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Thursday, March 08, 2018

Legal Ed's Futures: No. 10

Growing The Scope Of What We Do

I am grateful for the opportunity to be part of this important conversation.  I especially appreciate the framing - initiating a dialogue as a predicate step for future developments in legal education.  In all our busy lives, I believe we are intensely interested and motivated to work hard on behalf of our students and the profession. But it is useful to force ourselves on occasion to break out of the necessary day-to-day effort on immediate outcomes and pause for a moment to set guideposts for the industry’s future.

What questions do we need to think about in assessing the “futures” of the legal profession?  To open, a few:

Is the profession changing? 

Sure – it has changed before, and will always change.  The harder question is if there are trends that demand particular attention.  Here, I think the answer is clearly yes.

By even casual observation, it is clear that technology is beginning to set its grapple hooks into the business of law.  When I was a baby lawyer, I cut my teeth on discovery, often reviewing lots of documents in windowless rooms.  Now electronic discovery is now being handled in part by machine learning algorithms, which do a much better and more cost-effective job than I ever did.   JP Morgan, for example, has developed a machine learning system called COIN (Contract Intelligence), that purports to reduce to a matter of seconds work that would have taken lawyers 360,000 hours to complete.  A teenager in London created a chatbot lawyer that effortlessly overturned 160,000 parking tickets in New York and London, saving pleaders more than $4 million in fines.  LegalZoom has incorporated more than 1 million businesses through a simple online form, work that used to be the first introduction of a company to an attorney.

Similarly, as other contributors have noted, we have an access to justice crisis in this country.  People who desperately need lawyers cannot afford them.  Three quarters of those who go into state courts do so unrepresented.  Here in California, there is 1 legal aid lawyer for approximately every 20,000 eligible poor people.  People who do not have lawyers will have worse outcomes, and this undermines the legitimacy of our most prized possession, the rule of law.

Does legal education need to adapt?

Also, I believe, an easy “yes.”  We have adapted in the past, and stand poised for even greater innovation.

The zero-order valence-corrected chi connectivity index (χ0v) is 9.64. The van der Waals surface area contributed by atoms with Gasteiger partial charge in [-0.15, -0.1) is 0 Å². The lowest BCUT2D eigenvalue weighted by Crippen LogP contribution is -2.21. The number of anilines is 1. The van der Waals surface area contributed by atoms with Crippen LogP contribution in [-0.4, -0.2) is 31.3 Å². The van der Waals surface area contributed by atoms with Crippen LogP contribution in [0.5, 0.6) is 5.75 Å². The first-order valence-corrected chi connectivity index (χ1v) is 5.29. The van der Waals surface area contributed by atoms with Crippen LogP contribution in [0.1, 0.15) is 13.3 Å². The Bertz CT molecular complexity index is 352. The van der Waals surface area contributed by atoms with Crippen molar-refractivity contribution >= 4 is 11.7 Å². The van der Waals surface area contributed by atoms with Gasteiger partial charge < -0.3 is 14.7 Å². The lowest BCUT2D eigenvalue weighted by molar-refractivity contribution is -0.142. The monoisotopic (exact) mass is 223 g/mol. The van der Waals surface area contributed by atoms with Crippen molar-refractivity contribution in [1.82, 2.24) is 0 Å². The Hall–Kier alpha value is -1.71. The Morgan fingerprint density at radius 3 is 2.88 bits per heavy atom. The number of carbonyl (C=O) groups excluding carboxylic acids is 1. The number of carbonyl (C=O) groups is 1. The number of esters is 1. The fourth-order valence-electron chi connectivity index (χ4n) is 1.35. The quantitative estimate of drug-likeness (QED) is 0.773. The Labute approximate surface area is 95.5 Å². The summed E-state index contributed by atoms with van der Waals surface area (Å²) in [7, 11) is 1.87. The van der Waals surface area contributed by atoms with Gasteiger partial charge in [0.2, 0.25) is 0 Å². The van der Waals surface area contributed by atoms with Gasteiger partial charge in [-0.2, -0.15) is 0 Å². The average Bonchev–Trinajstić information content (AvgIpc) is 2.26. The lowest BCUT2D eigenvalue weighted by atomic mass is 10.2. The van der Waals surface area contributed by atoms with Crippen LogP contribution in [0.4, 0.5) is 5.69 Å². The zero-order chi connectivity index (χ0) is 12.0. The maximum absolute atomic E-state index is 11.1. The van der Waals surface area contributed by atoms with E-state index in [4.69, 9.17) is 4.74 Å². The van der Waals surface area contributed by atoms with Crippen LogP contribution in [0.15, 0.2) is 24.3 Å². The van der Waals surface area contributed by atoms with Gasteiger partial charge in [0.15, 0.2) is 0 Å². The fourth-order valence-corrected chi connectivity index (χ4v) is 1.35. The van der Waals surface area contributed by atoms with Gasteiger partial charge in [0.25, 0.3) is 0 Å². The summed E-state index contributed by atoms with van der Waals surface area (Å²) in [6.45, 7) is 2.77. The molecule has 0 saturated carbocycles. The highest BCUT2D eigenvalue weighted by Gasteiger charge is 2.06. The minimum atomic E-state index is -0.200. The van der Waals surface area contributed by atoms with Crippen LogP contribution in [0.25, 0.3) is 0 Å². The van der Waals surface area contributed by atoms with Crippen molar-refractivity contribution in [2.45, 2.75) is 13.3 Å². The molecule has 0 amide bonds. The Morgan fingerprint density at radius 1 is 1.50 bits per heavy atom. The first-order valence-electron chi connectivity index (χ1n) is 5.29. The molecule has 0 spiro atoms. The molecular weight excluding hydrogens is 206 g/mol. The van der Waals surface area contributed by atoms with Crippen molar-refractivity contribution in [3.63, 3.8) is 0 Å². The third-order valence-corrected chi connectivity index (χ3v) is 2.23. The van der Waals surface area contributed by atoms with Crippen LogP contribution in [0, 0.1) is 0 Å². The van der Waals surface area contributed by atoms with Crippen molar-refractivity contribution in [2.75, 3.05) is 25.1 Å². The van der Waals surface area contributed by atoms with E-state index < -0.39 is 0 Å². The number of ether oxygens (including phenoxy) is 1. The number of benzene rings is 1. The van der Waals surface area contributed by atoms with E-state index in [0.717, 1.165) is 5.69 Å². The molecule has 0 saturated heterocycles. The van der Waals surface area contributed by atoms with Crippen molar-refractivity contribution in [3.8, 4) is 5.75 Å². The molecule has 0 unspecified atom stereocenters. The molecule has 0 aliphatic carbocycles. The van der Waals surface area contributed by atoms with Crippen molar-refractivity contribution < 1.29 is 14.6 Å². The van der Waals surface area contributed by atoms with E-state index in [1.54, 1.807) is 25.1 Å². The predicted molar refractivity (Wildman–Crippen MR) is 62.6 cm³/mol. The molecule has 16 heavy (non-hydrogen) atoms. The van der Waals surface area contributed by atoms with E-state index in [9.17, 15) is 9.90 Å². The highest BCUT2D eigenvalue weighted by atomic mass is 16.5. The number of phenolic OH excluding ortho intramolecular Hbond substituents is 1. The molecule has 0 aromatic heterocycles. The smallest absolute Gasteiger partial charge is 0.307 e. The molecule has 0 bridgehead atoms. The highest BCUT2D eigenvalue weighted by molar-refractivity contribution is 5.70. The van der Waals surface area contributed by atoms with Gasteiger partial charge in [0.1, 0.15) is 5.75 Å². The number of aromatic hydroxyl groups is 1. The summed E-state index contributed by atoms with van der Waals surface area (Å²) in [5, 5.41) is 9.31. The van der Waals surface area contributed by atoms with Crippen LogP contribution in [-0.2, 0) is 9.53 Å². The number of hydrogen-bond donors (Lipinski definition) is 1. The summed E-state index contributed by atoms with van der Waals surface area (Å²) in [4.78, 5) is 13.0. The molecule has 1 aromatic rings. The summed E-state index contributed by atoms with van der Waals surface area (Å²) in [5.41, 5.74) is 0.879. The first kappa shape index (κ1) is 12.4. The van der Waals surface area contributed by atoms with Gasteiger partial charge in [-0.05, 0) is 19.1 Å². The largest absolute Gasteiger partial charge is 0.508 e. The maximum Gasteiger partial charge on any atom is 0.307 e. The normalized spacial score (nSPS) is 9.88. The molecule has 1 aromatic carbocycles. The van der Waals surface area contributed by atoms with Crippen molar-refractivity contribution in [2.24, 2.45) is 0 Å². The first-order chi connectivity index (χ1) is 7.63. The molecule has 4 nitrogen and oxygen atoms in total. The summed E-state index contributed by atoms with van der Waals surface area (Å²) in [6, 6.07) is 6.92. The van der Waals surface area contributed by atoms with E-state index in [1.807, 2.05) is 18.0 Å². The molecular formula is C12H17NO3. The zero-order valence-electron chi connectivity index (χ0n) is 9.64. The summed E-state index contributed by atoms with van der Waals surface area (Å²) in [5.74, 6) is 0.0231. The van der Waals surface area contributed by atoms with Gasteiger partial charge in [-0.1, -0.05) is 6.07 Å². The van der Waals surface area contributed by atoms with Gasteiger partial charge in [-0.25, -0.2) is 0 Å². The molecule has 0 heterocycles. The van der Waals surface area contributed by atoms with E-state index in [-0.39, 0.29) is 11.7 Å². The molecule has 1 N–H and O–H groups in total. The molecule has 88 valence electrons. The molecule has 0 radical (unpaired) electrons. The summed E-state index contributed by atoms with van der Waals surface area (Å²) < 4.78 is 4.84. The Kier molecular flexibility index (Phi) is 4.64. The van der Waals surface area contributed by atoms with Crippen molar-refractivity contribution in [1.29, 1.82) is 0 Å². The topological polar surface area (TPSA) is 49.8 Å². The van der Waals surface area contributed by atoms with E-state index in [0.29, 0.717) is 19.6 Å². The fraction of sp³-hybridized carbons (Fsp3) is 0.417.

An important first step is taking stock of our core values.  American legal education has excelled by teaching a mode of analysis and dispute resolution that works in the world, and I do not see that core mission becoming irrelevant in my professional lifetime.  Law schools deliver some tools and skills that are and will remain essential in any future still bound by law and legal norms, and it is dangerous to neglect that core.  But we ignore the trends above, and others other participants have framed, at our peril.  And although innovation will be non-linear and responses will be varied, I want to suggest a unifying theme:

We must enlarge the scope of what we do to become relevant to a broader universe of people in a complex world and changing profession.

This does not mean enlarging JD enrollments – indeed most law schools (including mine) have gone in the opposite direction.  But we have to do more, both within the JD program and outside of it. 

Inside the JD program, we need to train lawyers that have competencies to participate in and even guide the technological developments of the future.  As we know our students will have many jobs over the course of their careers (including some that do not exist yet), we need to invest in treating law school as an exercise in fostering life-long learning.  And a careful examination of access to justice needs to be an essential part of any JD curriculum – we must not only teach, but take advantage of the crucial aspect of professional formation to inspire our students to serve the most vulnerable over the course of their careers.  To accomplish these goals, we need more advanced partnerships – with employers of the future, with non-profit and governmental entities seeking to create a more just world.  We cannot meet these challenges inside our walls.

Outside the JD program, the challenges are even more visible but the opportunities more exciting.  Many schools have already broadened their relevance by taking what we do best as legal educators to new audiences, evidenced in the growth of master’s degrees and LLM programs (conceding that motivation for these have been declining JD enrollments and need to new revenue sources outside the JD program).  But more can and must be done.  Perhaps one day law schools will not be viewed merely as an institution granting JDs after 3 years of study, but rather as an essential core curriculum for professionals in any discipline.  And as more professionals interact with the legal system, we can make people better clients and consumers of legal services.  We will have to grapple with what advantages and capabilities we have in a world of unbundled legal services and where more and more people seek knowledge outside of the world of the traditional university.

I will expand on these themes, and discuss in more depth specific innovations, in future posts.

Michael Waterstone (Loyola - Los Angeles)

Posted by Dan Rodriguez on March 8, 2018 at 10:21 AM in 2018 Symposium: Future of Legal Ed | Permalink

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